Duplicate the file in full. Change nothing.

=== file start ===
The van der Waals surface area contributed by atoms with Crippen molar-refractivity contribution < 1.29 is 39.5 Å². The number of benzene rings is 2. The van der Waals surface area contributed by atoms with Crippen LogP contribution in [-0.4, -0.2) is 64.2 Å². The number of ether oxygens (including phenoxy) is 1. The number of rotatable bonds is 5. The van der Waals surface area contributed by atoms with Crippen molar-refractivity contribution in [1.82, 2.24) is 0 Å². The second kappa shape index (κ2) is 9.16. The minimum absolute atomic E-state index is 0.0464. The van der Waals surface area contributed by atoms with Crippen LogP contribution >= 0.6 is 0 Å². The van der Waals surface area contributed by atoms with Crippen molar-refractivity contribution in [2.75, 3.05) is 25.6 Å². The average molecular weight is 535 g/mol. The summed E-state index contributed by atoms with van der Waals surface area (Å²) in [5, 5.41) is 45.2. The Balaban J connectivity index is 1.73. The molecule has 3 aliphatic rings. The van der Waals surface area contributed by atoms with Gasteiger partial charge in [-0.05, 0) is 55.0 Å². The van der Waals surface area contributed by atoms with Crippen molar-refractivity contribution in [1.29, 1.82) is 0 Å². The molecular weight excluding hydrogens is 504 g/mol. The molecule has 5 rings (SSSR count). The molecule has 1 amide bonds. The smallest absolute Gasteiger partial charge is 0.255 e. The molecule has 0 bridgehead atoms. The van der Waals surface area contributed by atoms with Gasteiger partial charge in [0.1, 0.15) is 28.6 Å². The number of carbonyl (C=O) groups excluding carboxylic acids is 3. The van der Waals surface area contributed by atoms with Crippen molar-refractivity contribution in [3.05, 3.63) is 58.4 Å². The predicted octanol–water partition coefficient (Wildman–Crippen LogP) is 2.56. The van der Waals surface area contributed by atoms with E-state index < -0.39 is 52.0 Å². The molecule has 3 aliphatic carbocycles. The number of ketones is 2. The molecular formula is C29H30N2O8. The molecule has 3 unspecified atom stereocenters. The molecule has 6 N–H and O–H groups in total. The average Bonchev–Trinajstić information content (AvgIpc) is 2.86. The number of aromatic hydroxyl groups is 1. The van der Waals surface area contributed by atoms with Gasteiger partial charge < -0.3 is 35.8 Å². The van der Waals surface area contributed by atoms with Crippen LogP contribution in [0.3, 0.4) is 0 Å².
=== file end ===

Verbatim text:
The van der Waals surface area contributed by atoms with Crippen molar-refractivity contribution < 1.29 is 39.5 Å². The number of benzene rings is 2. The van der Waals surface area contributed by atoms with Crippen LogP contribution in [-0.4, -0.2) is 64.2 Å². The number of ether oxygens (including phenoxy) is 1. The number of rotatable bonds is 5. The van der Waals surface area contributed by atoms with Crippen molar-refractivity contribution in [1.82, 2.24) is 0 Å². The second kappa shape index (κ2) is 9.16. The minimum absolute atomic E-state index is 0.0464. The van der Waals surface area contributed by atoms with Crippen LogP contribution >= 0.6 is 0 Å². The van der Waals surface area contributed by atoms with Crippen molar-refractivity contribution in [2.75, 3.05) is 25.6 Å². The average molecular weight is 535 g/mol. The summed E-state index contributed by atoms with van der Waals surface area (Å²) in [5, 5.41) is 45.2. The Balaban J connectivity index is 1.73. The molecule has 3 aliphatic rings. The van der Waals surface area contributed by atoms with Gasteiger partial charge in [-0.05, 0) is 55.0 Å². The van der Waals surface area contributed by atoms with Crippen molar-refractivity contribution in [1.29, 1.82) is 0 Å². The molecular weight excluding hydrogens is 504 g/mol. The molecule has 5 rings (SSSR count). The molecule has 1 amide bonds. The smallest absolute Gasteiger partial charge is 0.255 e. The molecule has 0 bridgehead atoms. The van der Waals surface area contributed by atoms with Gasteiger partial charge in [0.1, 0.15) is 28.6 Å². The number of carbonyl (C=O) groups excluding carboxylic acids is 3. The van der Waals surface area contributed by atoms with Crippen molar-refractivity contribution in [3.05, 3.63) is 58.4 Å². The predicted octanol–water partition coefficient (Wildman–Crippen LogP) is 2.56. The van der Waals surface area contributed by atoms with E-state index < -0.39 is 52.0 Å². The molecule has 3 aliphatic carbocycles. The number of ketones is 2. The molecular formula is C29H30N2O8. The molecule has 3 unspecified atom stereocenters. The molecule has 6 N–H and O–H groups in total. The average Bonchev–Trinajstić information content (AvgIpc) is 2.86. The number of aromatic hydroxyl groups is 1. The van der Waals surface area contributed by atoms with Gasteiger partial charge < -0.3 is 35.8 Å². The van der Waals surface area contributed by atoms with Crippen LogP contribution in [0.3, 0.4) is 0 Å².